I am thrilled that even in this short time that she is making strides. I too have never fit in with other moms. In fact now that my kid is “not normal” my “NT” moms have all deserted me….they all think “nothing is wrong” with my daughter. However, I am afraid that IF the time comes and she loses her diagnosis that then she will not get the extra help she needs a have a regression of sorts…..I know I am a bit ahead of myself!!!!
    I too might be around for a while. My son is 9 months old and I am starting to see some signs of possible ASD….he definitely has a speech delay or something….anyway….I really wanted to say that your words have helped realize that I am NOT alone no matter what lies ahrad for my children. Thank you for that!

    1. Jessica

      I just went through a freakout about my 12-month-old. From 6 to 9 months NOTHING CHANGED. She was the exact same baby for 3 months straight. She’s still not quite up to speed but things have gotten much better. I’m feeling much more confident about her 12 month pediatrician appointment than I was at her 9 month. I know I’m hypersensitive, I’m trying hard not to be paranoid. :)

  6. Jenny Saul-Avila

    Somehow, I missed this when it was first posted!I guess I also missed that your son was a colicky forever baby – like mine. And the formula battle – even if sometimes unspoken, was felt.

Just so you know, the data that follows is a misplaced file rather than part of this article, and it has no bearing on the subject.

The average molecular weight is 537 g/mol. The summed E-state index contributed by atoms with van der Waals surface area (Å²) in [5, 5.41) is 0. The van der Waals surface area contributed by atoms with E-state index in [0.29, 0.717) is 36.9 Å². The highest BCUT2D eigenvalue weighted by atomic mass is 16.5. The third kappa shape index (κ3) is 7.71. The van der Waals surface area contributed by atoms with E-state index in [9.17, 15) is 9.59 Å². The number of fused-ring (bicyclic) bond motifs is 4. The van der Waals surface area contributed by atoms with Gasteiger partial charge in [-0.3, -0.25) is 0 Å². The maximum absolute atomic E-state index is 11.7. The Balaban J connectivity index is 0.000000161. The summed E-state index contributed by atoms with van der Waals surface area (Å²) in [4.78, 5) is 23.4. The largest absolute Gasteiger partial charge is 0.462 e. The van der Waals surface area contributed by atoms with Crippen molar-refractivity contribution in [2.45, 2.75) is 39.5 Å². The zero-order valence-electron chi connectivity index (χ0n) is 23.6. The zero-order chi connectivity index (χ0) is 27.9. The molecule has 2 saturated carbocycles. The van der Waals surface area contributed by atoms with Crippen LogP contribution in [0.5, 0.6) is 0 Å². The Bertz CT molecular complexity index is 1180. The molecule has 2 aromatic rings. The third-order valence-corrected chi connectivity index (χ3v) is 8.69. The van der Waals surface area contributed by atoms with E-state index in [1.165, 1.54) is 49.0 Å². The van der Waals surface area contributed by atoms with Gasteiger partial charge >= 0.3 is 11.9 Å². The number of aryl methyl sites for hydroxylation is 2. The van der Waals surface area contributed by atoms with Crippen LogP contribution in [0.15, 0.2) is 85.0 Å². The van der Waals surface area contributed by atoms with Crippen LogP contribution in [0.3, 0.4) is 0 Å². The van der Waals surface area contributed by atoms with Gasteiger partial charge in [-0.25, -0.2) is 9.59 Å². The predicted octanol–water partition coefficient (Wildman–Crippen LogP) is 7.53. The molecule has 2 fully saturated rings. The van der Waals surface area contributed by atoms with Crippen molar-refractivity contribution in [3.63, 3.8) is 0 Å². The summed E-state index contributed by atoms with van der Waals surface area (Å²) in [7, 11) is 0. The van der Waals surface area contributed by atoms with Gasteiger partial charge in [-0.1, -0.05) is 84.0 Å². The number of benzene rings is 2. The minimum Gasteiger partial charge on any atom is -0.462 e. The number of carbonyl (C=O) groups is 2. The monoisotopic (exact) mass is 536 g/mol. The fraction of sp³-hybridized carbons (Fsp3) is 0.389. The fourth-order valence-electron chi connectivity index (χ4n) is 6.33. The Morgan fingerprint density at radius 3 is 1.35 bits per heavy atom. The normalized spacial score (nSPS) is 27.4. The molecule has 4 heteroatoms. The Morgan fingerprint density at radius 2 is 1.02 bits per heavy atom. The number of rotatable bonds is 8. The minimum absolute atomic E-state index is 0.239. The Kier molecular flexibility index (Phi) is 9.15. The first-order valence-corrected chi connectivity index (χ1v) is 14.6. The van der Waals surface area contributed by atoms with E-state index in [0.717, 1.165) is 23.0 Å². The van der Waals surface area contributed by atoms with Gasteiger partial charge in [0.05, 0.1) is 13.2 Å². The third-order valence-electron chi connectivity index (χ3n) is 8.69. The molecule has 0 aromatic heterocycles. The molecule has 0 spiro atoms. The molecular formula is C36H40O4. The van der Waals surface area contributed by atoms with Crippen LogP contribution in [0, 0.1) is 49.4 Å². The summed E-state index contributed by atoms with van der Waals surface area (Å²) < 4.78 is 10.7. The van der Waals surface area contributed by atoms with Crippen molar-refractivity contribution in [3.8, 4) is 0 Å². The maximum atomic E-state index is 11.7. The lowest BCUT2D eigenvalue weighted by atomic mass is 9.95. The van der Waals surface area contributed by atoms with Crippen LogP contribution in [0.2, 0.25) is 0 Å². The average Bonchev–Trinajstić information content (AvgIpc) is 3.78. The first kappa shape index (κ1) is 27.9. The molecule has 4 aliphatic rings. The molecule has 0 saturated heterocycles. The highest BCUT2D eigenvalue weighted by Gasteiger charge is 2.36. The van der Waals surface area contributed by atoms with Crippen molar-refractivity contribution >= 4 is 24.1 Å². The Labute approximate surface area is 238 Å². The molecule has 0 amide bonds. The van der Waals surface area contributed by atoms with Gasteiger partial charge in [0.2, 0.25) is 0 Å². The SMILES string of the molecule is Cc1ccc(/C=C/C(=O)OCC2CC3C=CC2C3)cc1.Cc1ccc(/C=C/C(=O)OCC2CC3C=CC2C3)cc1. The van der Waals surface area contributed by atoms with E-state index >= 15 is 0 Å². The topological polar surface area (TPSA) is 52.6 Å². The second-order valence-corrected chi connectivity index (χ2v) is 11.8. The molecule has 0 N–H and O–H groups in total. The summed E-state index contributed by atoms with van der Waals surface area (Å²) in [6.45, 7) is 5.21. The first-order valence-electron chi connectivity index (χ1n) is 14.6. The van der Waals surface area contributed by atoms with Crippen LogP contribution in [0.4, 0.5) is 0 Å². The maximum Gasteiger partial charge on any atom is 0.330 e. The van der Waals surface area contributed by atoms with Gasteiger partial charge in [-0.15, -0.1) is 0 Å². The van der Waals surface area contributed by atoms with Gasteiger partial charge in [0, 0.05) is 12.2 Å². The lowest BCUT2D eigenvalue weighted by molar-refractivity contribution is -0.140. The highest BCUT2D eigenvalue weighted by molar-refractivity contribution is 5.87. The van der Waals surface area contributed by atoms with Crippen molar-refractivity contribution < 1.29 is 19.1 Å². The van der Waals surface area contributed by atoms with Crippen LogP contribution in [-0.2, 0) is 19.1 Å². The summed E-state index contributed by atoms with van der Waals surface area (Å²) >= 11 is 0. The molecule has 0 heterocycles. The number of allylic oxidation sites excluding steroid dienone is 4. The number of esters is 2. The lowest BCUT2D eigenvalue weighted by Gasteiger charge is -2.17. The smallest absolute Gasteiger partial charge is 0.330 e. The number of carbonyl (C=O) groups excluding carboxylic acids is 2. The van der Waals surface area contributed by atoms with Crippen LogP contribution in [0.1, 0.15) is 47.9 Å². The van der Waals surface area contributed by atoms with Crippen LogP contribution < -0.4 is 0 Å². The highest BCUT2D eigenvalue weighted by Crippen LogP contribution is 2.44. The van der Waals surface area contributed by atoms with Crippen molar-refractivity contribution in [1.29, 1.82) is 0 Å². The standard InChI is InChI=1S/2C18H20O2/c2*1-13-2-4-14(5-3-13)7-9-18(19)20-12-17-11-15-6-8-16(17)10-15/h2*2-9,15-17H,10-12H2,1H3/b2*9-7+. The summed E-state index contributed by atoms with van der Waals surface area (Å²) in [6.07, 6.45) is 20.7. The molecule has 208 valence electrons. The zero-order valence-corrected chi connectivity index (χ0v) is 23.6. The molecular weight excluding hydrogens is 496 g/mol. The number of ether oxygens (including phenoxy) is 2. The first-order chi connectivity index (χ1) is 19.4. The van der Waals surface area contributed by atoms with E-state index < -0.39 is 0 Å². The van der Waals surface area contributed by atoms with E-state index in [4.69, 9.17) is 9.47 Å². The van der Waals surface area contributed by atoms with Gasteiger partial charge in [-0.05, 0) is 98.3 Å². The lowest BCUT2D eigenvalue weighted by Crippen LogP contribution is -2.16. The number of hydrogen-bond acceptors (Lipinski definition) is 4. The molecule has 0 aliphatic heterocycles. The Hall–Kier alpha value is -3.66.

Much of what you said is pretty much how I feel about what if my son loses his diagnosis. He would still have some Autistic traits, I’m sure – but wouldn’t be really considered Autistic & then what happens? What if he still needs help – how hard will it be to get? And where will be my community? Will I be somehow taken less seriously by Autism & Special Needs parents? And these men & women that I’ve gotten to know, even just a little, through blogs & Facebook have helped me so much & seemed to actually be friends in a way – will I lose these friends? Will any concerns about my son be taken as seriously? Or without a diagnosis, will it fall back into the “all kids do that” thing that always irked me before a diagnosis & shortly thereafter.
    It’s such an odd thing, progress.

  7. Eva

    I am new here…first post…. What a great post,Jessica ! I can certainly relate to so many.
    And Kim-you hit the nail on the head..i still feel that i don`d belong..son with AS and a NT daughter….it has been difficult to connect with fellow moms…my son was just diagnosed @ 6.5…but WE were always different.

    Thank you.


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  9. Giselle Arvelo

    You are exactly the type of mom I look for, as a mom with a newly diagnosed little girl. Being new to this world, I have only been able to talk with other moms whose kids lost their diagnosis eventually. It gives me incredible hope and the strength to get up everyday and do the best I possibly can for my child.

  10. Jen